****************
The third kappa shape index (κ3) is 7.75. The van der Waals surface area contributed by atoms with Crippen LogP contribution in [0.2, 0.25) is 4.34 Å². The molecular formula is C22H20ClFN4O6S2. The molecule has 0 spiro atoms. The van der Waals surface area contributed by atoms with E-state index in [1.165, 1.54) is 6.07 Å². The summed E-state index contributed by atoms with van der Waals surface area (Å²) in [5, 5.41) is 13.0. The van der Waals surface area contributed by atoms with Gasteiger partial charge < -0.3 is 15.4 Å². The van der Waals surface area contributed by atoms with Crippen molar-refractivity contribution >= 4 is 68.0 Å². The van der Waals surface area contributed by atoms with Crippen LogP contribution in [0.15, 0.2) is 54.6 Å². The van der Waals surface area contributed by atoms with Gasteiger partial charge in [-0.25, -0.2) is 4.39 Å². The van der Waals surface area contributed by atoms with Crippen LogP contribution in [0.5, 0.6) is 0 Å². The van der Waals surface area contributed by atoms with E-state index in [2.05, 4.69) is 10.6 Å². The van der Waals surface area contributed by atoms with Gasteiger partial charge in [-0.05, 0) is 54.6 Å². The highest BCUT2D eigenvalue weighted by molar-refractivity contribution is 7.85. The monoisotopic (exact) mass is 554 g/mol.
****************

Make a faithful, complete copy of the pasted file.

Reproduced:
The third kappa shape index (κ3) is 7.75. The van der Waals surface area contributed by atoms with Crippen LogP contribution in [0.2, 0.25) is 4.34 Å². The molecular formula is C22H20ClFN4O6S2. The molecule has 0 spiro atoms. The van der Waals surface area contributed by atoms with E-state index in [1.165, 1.54) is 6.07 Å². The summed E-state index contributed by atoms with van der Waals surface area (Å²) in [5, 5.41) is 13.0. The van der Waals surface area contributed by atoms with Gasteiger partial charge < -0.3 is 15.4 Å². The van der Waals surface area contributed by atoms with Crippen molar-refractivity contribution >= 4 is 68.0 Å². The van der Waals surface area contributed by atoms with Crippen LogP contribution in [0.15, 0.2) is 54.6 Å². The van der Waals surface area contributed by atoms with Gasteiger partial charge in [-0.25, -0.2) is 4.39 Å². The van der Waals surface area contributed by atoms with Crippen LogP contribution in [0.5, 0.6) is 0 Å². The van der Waals surface area contributed by atoms with E-state index in [2.05, 4.69) is 10.6 Å². The van der Waals surface area contributed by atoms with Gasteiger partial charge in [-0.05, 0) is 54.6 Å². The highest BCUT2D eigenvalue weighted by molar-refractivity contribution is 7.85. The monoisotopic (exact) mass is 554 g/mol.